The first leg of our trip in Tehran was just an initial peek into the ancient and rich heritage of this misunderstood country. As much as we wanted to see more of the capital city, it was time for us to move on. We left Tehran for Shiraz via a domestic flight with Qeshm Airlines, flight duration of 1 hour and 20 minutes.
The flight was fine but I was knackered. I was tired from the massive traffic jam to the airport in Tehran; another 3 hours waiting at the airport; the warm weather (sometimes it was uncomfortable because I was wearing a head scarf – we should have been there during autumn!); and eating too much. How can one get tired from eating?! Well, we might have indulged more than we should when we first arrived because we found Persian food absolutely delicious but the portions were huge. By the time we were up in the air that night, I couldn’t eat anymore. The flight attendant was slightly taken aback when I declined their sandwiches. It might have been her first time coming across a passenger who chose not to eat on flights!
As soon as we landed in Shiraz around 10pm, a comedy of errors happened that night. Our driver didn’t show up at the airport. Apparently, he had met with an accident while on his way to the airport 🙁 While speaking to our travel agent on the phone, she advised us to take a taxi to the hotel and promised to have our tour guide reimbursed the fare to us the next day.
Check-in at the hotel was left somewhat wanting. The young receptionist looked as if he badly needed some sleep. Guests kept coming to the reception counter with complaints. Iranians are generally soft-spoken people, and I assumed these guests were not too happy about something from the unhappy tones of their voices. And the receptionist brushed us off when we asked questions about the registration form. We weren’t peeved by that – perhaps we were just too tired to make a fuss – all we wanted was our room key.
Just when we were about to settle down in our room, I plugged in my adapter and phone charger, the lights in the room went off! The corridor was still lit so we knew the problem was our room. We had to get dressed again; my sister went to the reception to ask for help while I waited outside our room. The maintenance guy came up but he had to leave again because he didn’t bring a torch light (duh!) Later, he came up again with the torch light, did the necessary checks in the room, found the fuse box and voila, the lights came back on!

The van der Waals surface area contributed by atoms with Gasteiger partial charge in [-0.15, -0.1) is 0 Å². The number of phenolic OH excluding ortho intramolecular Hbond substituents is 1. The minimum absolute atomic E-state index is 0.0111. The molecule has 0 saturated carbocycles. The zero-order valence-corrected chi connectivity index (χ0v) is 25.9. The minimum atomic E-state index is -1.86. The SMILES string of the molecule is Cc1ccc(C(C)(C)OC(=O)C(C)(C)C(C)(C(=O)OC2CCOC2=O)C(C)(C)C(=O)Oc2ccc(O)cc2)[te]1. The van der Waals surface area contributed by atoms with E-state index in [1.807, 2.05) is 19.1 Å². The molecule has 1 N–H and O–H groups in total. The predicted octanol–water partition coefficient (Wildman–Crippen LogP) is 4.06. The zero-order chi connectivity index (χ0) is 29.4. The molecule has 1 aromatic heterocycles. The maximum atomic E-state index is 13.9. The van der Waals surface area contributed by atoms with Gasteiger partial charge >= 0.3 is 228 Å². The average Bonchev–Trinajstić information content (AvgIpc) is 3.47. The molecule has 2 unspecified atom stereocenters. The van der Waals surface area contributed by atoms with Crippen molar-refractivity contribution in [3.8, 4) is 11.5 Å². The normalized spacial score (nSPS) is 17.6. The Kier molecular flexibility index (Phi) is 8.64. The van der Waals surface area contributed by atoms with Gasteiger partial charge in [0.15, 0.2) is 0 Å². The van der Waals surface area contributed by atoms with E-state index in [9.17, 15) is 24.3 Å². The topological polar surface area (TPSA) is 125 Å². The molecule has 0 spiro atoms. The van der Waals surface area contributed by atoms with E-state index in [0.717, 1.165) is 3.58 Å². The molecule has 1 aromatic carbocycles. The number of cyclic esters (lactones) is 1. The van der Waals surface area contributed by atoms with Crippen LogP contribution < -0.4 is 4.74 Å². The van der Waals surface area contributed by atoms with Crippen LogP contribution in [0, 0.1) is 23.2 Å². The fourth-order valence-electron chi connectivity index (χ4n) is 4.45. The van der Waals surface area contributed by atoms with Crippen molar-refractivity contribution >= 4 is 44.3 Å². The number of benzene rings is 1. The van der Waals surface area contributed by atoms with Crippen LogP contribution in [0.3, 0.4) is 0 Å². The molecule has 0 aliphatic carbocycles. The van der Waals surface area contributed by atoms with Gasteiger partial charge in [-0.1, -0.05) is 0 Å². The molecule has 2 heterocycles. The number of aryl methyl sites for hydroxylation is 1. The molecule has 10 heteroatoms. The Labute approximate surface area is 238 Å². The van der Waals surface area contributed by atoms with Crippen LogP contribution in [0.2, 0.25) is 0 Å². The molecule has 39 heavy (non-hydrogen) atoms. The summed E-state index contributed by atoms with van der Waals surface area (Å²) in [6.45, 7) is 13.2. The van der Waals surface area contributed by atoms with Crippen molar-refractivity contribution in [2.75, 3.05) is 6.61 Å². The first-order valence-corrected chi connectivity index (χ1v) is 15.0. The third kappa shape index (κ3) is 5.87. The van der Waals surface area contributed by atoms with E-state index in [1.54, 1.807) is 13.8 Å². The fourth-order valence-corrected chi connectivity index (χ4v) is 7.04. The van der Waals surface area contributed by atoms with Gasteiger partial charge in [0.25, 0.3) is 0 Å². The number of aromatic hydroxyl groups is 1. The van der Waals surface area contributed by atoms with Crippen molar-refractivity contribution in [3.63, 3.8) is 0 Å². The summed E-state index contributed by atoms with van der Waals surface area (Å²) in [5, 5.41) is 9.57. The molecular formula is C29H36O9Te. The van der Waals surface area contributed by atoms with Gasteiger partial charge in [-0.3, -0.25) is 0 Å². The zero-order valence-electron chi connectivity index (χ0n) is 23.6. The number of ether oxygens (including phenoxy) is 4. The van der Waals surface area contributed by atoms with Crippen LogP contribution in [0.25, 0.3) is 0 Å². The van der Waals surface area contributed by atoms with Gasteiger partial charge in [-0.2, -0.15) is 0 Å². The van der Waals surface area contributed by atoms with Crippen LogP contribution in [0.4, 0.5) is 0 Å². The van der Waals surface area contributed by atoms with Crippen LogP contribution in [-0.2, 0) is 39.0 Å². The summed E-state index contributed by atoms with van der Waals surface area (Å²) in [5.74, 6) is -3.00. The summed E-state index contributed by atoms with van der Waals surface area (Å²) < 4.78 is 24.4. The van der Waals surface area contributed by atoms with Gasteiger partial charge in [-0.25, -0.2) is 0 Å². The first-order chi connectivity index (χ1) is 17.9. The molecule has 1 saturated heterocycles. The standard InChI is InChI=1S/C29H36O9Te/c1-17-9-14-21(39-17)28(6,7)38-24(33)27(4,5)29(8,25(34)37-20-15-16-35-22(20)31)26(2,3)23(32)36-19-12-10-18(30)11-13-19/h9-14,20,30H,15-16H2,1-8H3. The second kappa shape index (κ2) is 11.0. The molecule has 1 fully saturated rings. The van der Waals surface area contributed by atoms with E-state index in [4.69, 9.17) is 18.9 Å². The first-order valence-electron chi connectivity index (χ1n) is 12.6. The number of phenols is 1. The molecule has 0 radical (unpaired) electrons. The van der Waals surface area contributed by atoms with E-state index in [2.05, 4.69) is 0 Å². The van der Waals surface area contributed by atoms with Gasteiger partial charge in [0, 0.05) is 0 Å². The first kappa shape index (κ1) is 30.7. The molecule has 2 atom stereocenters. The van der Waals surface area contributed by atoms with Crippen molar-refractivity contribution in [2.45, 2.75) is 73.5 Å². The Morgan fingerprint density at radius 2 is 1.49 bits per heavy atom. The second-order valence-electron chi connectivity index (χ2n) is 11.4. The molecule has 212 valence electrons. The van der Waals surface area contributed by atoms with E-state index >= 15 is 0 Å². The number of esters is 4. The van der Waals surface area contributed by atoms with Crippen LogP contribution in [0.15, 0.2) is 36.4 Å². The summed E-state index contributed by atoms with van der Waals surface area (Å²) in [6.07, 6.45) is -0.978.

By the time, we went to bed, it was 12.30am.
*Related Posts: 4 Myths and Realities About Travelling in Iran
Groggily, we went to the hotel restaurant for breakfast, and what perked us was not coffee but this view of Shiraz city from the restaurant windows.
We met our guide, Nargis, at the lobby and the first site we went to was Nasir al Mulk Mosque. Built during the Qajar era, this mosque is particularly unique because of the effects of the morning light streaming through the stained glass windows in its facade and the pink coloured tiles for its interior design. The result is multi-coloured hues of red, pink, green, blue, yellow – such vibrant colours -all of which happened to be my favourite colours too.
Apart from being colourful, the Nasir al Mulk mosque displays other elements such as panj kaseh-i (five concaves) in its design.
*Related Post: Arrived in Esfahan and Scenes from Naqsh-e-Jahan Square
Shiraz is the sixth largest city in Iran and is one of the oldest cities of ancient Persia. It was the centre of Persian culture for more than 2000 years ago, thus the city is a cultural capital of Iran and a city of poets and gardens. Shiraz is very proud of their poets especially Sa’adi and Hafez, and I was very happy to have visited their mausoleums, one of the major attractions of Shiraz.
The first mausoleum we went to was the Tomb of Sa’adi. Sa’adi grew up in Shiraz and his famous literary works were Boostan (The Orchard) and Golestan (The Rose Garden). Enthusiasts of Persian literature also enjoyed his other works that were in forms of lyric ghazals and odes.
The mausoleum of Sa’adi is located inside a garden of flowers and cypress trees. I wasn’t particularly impressed with the architecture of the mausoleum but the garden landscape was beautiful against the back drop of the rugged Zagros Mountains. Like an oasis in the desert.
The mausoleum which I was very keen to visit was the Tomb of Hafez. Hafez’s poems are highly regarded in Persian literature and Iranians learn his poems by heart using them in proverbs, traditional music, visual art and calligraphy. Also, it is said that every Iranian home has a collection of some sort on Hafez’s works.
Similar to Sa’adi, the Mausoleum of Hafez is situated inside a garden of flowers and trees. However, the tomb is placed under a pavilion consisting of 8 columns (10 metres tall) supporting a copper dome in the shape of a dervish’s hat. The pavilion is amongst rose gardens, orange trees and water channels. Apparently, his tomb is often crowded with visitors singing and reciting their favourite Hafez poems but I didn’t see any of that except many people busy taking photos!
I have read a few Hafez’s poems before and enjoyed reading them, thus I was eager to purchase a book of his poems in Shiraz provided I was able to find a translated version of it. Luckily, the bookshop in the mausoleum sold the Divan of Hafez in which the first half every page is written in Farsi followed by English translation on the second half. I was also informed that many Iranians would open the Divan to a random page and read the poem on it when they get together during the Nowruz holidays as they believe that the Divan foretells the future. I bought the Divan and once in a while I, too, would open the book to a random page and read the poem but didn’t seem like it was predicting a future for me! 🙂
*Linking with #Citytripping and #TheWeeklyPostcard.